CBI warns Yorkshire politicians: ‘devolution is not about moving local authority deckchairs’

John Cridland
John Cridland
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THE Confederation of British Industry has fired a warning shot at local politicians arguing over the devolution of spending powers from London to Yorkshire.

John Cridland, director general of the business lobby group, said there is too much focus on structures and boundaries and not enough on making lives better and helping businesses to become more successful.

He said: “I don’t think it is about moving local authority deckchairs... We need to focus on empowerment that makes a difference.”

Mr Cridland made the comments at the CBI’s annual dinner for Yorkshire and Humber in Leeds Town Hall on Thursday night.

In his address, Phil Jones, the regional chairman, said: “I suspect the Prime Minister was probably only joking when he said Yorkshire people hated each other.

“Maybe he knew he was being overhard and was being smart. It does seem to me whether he knew it or not, it was a true word being spoken in jest.

“We have got to be willing to accept that there is a perception and a possibility that local politics may get in the way of regional progress.

“As a business community we have got to be prepared to think clearly, speak clearly and take a stand, even if that is unpopular in some quarters, to say that what is right for the region might not be right for the different situations that have existed so far.”

Mr Jones is the president and chief executive of Northern Powergrid, an electricity infrastructure firm owned by US billionare Warren Buffett.

Mr Jones said the economy of the area covered by the so-called Northern Powerhouse is larger than the devolved regions put together.

“Yet we are still trying to figure out exactly what configuration we should be in and I’m not just criticising those involved, I have to say business needs to get its act together quickly,” he added.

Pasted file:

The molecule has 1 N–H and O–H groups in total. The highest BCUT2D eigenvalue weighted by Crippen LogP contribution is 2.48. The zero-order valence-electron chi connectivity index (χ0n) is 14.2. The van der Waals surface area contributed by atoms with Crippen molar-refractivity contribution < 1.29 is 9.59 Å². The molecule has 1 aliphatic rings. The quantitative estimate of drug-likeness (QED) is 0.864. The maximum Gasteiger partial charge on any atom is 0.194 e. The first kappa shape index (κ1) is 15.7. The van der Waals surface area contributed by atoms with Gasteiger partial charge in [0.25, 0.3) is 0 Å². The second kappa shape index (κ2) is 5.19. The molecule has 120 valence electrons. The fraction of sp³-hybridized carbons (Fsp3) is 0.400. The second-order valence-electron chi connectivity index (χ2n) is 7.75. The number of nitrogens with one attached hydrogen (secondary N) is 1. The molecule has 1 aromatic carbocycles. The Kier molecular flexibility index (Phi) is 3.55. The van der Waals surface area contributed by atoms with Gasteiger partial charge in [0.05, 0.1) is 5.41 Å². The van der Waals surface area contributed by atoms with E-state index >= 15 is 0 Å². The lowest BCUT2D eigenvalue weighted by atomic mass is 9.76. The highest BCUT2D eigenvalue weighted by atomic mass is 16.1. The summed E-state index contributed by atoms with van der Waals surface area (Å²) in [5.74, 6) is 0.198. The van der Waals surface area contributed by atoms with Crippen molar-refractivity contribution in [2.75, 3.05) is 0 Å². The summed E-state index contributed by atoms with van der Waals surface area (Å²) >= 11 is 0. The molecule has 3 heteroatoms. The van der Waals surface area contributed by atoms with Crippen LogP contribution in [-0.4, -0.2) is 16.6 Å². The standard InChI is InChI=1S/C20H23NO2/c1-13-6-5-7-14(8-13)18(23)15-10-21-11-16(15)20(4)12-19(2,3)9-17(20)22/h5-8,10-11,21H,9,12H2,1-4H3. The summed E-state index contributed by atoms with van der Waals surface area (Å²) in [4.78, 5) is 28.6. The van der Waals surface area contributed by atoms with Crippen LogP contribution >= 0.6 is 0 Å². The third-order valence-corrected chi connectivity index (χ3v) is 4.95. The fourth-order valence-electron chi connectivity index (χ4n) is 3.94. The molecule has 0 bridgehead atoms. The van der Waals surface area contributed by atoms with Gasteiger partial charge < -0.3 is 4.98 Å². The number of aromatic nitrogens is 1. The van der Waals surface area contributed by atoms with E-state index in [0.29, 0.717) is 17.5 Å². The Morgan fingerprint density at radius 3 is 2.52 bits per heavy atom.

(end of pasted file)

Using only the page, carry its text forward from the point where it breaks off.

At the present rate, Yorkshire could end up split into three or four different economic entities in the ongoing talks to devolve powers from Whitehall to the region.

Council and business leaders in the Sheffield City Region signed a £900m devolution agreement at the start of the month. Politicians in West Yorkshire last week reiterated their commitment to a deal for the Leeds City Region rather than a larger geography adding North Yorkshire and Humberside.

Mr Jones said: “Congratulations to the folk in Sheffield who have got their deal over the line. The reality is that means there can’t be a deal that encompasses all of Yorkshire.

“We ask as a business community that the leaders involved in that keep in mind the ultimate destination of a large economically viable region... whether there are two three, I couldn’t care less how many mayors there are.

“Ideally one big region that carries the clout that Yorkshire and Humber deserve to carry needs to be the objective.”

Mr Jones acknowledged the view that devolution is a political stunt designed to divert blame for forthcoming spending cuts from central to local government.

He said: “There are people who think that and they are entitled to their point of view. Some of it may even be true.

“My concern is we could make that a self-fulfilling prophecy if we are not careful.”

Mr Jones added: “I don’t see how we dare risk doing nothing. I am not saying I have a business case. I am just mindful of the unspoken attitude of ‘blessed is he who expects nothing for he shall not be disappointed’.”